Reflections on “Two Boys Kissing” by David Levithan
I’ve started blogs like this several times…and they’ve never lasted. Who’s to say this one will be any different? And who’s to say it won’t?…
I recently finished reading “Two Boys Kissing” by David Levithan. While I can’t say I found it a perfect novel, a lot of the honesty regarding life in the times of contemporary gay youth, particularly surrounding hook up culture and sex apps, is extremely resonant and relatable.
He’s flipping through three different hook-up apps, finding a lot of the same guys on each one. Forty-seven-year-olds who want him to come over. Eighteen-year-olds who want to flirt aimlessly. Twenty-nine-year-olds who want to know what he’s into. He never starts the conversations. He never picks them out. It means more if they come to him, because that means he’s desirable. And if he’s desirable, he has the upper hand…All he feels is the bored emptiness of the flat, flat world. And there’s no one who bores him more than himself.
This obviously doesn’t mark the first time someone has assembled thoughts on this issue. Grindr, Scruff, even Tinder have their place in escapism and instant gratification, but they also allow space for a limitless black hole of false intimacy. Once the goal of sex is achieved, the “bored emptiness of the flat, flat world,” can feel all encompassing.
I appreciate the way Levithan dives head first into this taboo world. After all, it’s often the very large, very loud elephant in the glitter-filled room. It’s something most, if not all of us, will try out, grow at least moderately addicted to, and ultimately become disenchanted with — if we’re lucky.
More than this, however, I have found myself appreciating Levithan’s tender, realistic, yet non-pornographic depiction of gay make-out/sex scenes. In the real world, there is a fascinating energy that runs between two men during those intimate moments. Not that I would know, but I would imagine this particular dynamic is extremely unique to the male-male encounter. There is muscle and power and a struggle for control. Sweat and passion and heat and hair. But there is also shame and insecurity and a very deep, core need for acceptance and yes…even love.
Cooper goes for the button on his own jeans, only Julian takes his hand, forces his hands up so they’re over his head, and Cooper likes the strong movement of that, likes the force, feels Julian’s chest hair against his bare chest, gasps involuntarily when Julian kisses his neck, then the intersection of his neck and shoulder blade, a spot he didn’t even know he had.
Built inside the raw physicality of this scene are the complex emotional coils that so often hold the hearts and minds of gay men hostage, no matter their age. In trying to describe our unifying struggle, we could hardly come closer than with the word acceptance. And even though we hold this struggle in common and could easily commiserate with and even comfort each other, we’re often struck mute by the deep fear of admitting our needs. After all, we’re still men, and men in America are raised to be stoic, emotionally neutral and distant. How much easier is it to have sex inside the safety of a darkened bedroom than to walk out into the sunshine holding hands with the man you’re dating?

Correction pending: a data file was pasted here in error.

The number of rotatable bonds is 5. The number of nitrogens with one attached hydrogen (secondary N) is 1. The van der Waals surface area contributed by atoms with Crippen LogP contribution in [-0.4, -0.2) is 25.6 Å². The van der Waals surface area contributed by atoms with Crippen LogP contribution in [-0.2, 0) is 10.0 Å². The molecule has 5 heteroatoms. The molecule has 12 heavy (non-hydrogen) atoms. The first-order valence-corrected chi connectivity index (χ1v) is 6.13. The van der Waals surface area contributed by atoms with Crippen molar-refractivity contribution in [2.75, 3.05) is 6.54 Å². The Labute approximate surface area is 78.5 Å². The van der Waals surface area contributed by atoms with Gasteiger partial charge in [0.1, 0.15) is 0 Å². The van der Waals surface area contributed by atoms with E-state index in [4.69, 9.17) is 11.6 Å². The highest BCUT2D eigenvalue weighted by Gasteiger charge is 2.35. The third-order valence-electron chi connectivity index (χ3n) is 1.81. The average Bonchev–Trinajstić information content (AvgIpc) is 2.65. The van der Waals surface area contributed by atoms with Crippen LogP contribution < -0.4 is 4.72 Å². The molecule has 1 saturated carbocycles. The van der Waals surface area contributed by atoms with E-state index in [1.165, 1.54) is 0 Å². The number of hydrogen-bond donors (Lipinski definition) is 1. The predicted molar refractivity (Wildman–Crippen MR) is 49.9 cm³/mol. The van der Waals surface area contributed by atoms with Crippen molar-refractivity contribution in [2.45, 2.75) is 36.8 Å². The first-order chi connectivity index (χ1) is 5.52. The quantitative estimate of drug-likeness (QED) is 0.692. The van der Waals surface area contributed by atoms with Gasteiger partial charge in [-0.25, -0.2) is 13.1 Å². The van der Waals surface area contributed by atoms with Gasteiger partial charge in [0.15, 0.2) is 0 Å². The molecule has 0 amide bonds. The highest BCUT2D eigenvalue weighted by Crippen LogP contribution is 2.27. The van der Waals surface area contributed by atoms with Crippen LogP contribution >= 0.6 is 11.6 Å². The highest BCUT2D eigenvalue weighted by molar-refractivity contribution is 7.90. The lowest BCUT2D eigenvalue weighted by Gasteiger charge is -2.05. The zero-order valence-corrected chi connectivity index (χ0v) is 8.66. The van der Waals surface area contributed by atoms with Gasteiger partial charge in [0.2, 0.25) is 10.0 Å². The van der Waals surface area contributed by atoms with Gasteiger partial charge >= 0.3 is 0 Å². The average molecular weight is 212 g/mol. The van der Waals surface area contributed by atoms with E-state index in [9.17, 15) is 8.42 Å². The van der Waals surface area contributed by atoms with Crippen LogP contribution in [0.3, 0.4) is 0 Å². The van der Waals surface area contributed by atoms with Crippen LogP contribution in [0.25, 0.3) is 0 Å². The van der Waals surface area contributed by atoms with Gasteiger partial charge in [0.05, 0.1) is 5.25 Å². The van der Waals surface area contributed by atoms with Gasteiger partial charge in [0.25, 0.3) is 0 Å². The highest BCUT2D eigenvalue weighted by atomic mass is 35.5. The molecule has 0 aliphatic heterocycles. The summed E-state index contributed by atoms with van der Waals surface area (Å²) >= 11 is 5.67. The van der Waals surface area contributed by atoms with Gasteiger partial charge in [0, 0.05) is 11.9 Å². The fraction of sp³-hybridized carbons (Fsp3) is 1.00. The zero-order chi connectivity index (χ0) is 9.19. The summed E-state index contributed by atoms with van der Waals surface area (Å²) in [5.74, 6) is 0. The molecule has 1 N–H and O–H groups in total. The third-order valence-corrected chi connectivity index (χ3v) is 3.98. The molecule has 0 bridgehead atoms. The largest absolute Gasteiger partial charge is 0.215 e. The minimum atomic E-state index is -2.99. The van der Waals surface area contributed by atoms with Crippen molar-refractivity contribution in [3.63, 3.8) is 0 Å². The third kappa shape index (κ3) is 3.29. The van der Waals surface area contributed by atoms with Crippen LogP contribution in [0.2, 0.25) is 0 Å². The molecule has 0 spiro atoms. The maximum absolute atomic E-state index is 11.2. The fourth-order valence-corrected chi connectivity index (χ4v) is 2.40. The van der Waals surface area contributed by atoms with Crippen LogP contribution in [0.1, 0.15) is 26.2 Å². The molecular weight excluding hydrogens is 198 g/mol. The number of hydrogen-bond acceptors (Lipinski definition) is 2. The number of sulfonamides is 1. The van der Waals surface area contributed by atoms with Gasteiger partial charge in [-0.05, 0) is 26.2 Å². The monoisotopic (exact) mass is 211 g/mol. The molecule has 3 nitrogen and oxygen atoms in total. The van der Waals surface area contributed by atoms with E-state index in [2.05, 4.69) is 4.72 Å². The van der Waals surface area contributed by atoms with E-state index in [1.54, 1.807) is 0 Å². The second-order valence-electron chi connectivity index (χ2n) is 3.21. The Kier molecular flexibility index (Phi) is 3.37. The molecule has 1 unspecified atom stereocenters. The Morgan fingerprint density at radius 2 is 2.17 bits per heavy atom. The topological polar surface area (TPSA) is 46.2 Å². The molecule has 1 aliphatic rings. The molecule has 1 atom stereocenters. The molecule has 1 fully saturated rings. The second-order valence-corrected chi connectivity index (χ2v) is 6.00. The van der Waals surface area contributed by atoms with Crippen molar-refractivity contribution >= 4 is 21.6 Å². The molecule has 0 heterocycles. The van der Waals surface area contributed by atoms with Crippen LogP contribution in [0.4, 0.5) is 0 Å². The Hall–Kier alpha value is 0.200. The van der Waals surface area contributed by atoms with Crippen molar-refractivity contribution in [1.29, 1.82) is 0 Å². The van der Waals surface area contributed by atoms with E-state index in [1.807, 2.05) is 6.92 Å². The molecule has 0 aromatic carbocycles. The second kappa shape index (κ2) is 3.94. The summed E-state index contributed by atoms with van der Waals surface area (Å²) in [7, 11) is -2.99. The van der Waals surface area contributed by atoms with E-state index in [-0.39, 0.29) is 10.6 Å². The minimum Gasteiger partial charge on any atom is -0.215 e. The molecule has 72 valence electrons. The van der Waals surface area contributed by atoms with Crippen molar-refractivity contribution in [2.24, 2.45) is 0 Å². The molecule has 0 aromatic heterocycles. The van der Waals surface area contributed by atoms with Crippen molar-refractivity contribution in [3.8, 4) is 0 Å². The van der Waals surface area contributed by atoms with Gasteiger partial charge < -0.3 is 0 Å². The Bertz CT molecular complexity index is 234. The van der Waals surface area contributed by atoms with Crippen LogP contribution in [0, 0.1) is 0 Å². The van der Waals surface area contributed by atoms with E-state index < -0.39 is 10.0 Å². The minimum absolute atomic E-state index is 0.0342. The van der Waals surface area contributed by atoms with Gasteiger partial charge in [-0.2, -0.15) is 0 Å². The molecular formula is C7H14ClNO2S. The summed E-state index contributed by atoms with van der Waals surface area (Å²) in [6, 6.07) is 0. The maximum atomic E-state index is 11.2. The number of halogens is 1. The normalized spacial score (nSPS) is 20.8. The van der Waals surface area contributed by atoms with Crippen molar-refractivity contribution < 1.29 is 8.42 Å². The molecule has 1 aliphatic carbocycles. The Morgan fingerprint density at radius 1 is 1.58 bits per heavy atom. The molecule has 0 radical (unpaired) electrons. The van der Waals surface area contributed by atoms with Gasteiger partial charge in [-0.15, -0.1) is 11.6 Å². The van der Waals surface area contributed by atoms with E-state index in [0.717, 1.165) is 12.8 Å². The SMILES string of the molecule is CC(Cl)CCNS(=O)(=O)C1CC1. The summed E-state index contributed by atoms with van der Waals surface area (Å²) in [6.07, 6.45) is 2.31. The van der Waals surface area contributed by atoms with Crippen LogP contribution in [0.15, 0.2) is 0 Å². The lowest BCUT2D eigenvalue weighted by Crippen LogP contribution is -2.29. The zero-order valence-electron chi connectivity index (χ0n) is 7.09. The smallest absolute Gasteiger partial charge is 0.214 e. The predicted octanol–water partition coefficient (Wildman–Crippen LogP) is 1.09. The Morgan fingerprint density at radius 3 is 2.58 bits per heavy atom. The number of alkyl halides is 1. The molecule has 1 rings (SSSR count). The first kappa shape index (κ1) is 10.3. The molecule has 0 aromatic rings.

I was recently walking past my neighborhood grocery when I caught a glimpse of two young men walking side by side. On first glance, I thought they were just college buddies discussing their latest girlfriend or hookup at a dorm party. But when I looked a little closer, I began to pick up on something more. An energy was passing between them — attraction mixed with terror. Not in the same way a nervous, heterosexual couple might awkwardly make their way through a first “morning after.” This was different. Something was preventing these young men from reaching out; making it harder for them to acknowledge what had taken place the night before.
How can I describe that feeling of hesitation? Where does it come from and why does it persist in a world that is quickly becoming more and more accepting of gay sexuality? I don’t have the answers now, but Levithan finds ways of evoking these complex and subtle energies with uncluttered prose that really speaks to me.
There is a popular question floating around the gay community these days, in the wake of marriage equality, which asks whether we were ever meant to live out the normative lifestyles heterosexual society prescribes for us. Buying houses, raising children, serving on PTA committees and even getting divorced — do these desires reside naturally inside our hearts and minds, or were they forced there by a world which is endlessly seeking to define and homogenize?
Upon finishing “Two Boys Kissing,” I found myself reflecting on my own gay childhood. Each of us has had our own experience, some much worse than others, but if you are born gay you can pretty much count on living life with some sense of otherness. I wonder if we have, even subconsciously, become comfortable with and even addicted to this discomfort and dysfunction? As we enter into this new phase of gay rights, with marriage, acceptance and normalcy, is it our duty to uphold our history of being “weird” and “unconventional?” Or are we simply afraid of stability and full integration into every day life because it feels so foreign to us? Are we meant to stay in the mysterious shadows of our past or is it time to come fully out into the light? Which is fear and which is love?